You can take wine tasting as seriously as you like. Some people, for example, go on specific wine tasting courses and/or holidays to learn all that they can about the process. Others will simply go to the occasional wine tasting evening or session when they see one advertised locally. And, of course, some people simply prefer to use their wine tasting skills before they enjoy a glass of wine.
There are various important factors when wine tasting which are all connected to some of your senses. These include:
- Appearance - the first thing to look at is the appearance of the wine. To do this simply put a little wine in a clean glass and hold the glass at an angle to see how it looks. Key factors here include the clearness of the wine and the colour. For example, a pale white wine will generally be younger than a darker one and red wines darken from almost purplish hues to brown shades as time passes.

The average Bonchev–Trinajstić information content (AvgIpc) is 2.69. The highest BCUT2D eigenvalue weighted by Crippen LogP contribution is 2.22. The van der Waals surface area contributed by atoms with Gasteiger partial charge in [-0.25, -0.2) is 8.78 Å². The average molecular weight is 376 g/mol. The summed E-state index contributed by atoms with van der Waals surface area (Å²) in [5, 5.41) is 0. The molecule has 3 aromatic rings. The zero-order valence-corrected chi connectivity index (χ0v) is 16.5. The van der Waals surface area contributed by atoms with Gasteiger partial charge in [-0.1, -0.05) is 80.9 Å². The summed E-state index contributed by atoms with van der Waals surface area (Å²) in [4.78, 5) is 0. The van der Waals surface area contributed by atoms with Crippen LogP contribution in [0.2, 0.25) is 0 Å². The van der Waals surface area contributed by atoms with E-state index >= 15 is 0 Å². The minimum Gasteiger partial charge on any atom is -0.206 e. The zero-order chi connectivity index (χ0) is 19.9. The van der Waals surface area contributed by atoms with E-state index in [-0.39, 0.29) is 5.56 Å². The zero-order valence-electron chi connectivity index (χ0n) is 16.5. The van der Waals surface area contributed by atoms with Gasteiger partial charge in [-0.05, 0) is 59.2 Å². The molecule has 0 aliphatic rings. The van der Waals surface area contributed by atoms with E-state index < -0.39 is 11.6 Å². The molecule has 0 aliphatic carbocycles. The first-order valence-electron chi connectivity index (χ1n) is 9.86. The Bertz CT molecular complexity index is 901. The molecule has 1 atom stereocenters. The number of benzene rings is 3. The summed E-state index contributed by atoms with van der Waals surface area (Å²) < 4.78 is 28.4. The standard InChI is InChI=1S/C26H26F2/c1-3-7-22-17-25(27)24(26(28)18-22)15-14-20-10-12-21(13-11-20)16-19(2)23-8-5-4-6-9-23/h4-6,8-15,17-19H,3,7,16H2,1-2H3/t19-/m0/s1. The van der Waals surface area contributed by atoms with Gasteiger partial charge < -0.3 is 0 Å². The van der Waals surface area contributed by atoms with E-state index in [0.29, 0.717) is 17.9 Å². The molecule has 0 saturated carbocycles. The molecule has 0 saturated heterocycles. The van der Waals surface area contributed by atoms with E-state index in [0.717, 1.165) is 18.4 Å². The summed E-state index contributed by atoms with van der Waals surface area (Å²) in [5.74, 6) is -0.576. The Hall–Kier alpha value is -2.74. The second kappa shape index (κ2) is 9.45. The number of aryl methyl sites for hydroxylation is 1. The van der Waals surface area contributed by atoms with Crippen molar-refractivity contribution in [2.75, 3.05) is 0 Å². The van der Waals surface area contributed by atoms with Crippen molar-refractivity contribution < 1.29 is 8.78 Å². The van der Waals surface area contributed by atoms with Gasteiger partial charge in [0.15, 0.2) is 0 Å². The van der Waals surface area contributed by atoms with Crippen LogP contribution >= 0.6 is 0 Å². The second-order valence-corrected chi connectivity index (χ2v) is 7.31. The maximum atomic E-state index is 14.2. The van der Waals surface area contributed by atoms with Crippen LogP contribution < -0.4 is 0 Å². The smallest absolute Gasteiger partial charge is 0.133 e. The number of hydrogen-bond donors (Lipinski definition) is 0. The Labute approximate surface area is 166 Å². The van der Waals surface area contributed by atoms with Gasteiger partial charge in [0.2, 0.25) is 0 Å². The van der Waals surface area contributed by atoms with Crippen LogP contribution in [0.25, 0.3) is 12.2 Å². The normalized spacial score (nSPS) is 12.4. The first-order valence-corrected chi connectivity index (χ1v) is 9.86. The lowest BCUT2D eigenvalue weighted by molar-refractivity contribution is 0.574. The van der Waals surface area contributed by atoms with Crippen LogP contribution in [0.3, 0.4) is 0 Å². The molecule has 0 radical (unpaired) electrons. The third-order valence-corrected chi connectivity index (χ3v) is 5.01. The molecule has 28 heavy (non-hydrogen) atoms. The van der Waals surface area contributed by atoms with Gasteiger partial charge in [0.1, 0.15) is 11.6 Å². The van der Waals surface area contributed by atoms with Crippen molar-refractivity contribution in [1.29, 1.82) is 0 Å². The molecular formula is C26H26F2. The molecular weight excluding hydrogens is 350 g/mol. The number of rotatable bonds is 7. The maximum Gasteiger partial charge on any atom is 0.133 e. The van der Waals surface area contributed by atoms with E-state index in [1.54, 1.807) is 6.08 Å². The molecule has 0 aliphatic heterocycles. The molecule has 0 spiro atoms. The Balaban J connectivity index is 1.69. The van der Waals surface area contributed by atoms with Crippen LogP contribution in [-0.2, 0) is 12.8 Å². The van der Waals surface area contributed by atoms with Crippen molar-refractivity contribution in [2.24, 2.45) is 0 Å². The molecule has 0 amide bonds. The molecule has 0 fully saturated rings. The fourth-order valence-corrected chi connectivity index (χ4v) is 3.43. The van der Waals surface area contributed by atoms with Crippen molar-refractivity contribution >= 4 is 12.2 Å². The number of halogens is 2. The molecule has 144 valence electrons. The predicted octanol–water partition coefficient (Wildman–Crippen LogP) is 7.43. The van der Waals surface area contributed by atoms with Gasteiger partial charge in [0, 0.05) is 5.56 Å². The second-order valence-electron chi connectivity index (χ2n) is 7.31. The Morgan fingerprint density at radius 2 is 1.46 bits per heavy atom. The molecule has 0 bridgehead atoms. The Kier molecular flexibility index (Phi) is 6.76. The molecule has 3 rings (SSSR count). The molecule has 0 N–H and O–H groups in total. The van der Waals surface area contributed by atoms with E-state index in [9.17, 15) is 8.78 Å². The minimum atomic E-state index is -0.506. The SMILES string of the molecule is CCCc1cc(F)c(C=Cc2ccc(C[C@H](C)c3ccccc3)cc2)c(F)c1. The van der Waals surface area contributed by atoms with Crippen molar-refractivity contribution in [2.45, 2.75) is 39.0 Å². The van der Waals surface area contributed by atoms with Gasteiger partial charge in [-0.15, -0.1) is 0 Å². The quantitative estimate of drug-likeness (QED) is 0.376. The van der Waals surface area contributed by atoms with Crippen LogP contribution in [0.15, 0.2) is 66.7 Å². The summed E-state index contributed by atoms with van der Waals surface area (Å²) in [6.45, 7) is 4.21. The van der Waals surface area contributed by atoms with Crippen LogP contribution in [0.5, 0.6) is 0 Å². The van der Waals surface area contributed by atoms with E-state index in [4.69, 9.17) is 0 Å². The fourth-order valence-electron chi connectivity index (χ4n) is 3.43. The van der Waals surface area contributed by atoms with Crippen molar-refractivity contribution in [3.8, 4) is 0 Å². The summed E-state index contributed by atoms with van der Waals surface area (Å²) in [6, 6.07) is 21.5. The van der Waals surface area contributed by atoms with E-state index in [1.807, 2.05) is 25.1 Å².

- Smell - the smell of a wine is known as the nose. To smell a wine you need to gently swirl your glass around to release the bouquet and then take a deep sniff inside the glass. As you get experienced here you will start to recognise the distinctive smells of wines - i.e. you will be able to identify individual fruits and other common wine smells such as grass and smoke.
- Taste - the taste of a wine is known as the palate. To taste a wine you need to take a drink and move it all around your mouth to give it maximum exposure. Tasting a wine can help you identify all kinds of issues such as body, acidity, and alcohol and tannin content.
Remember you don't have to spit the wine out now if you don't want to and would prefer to drink it! But, if you will be tasting a few wines then you may prefer to spit it out before moving on to the next one.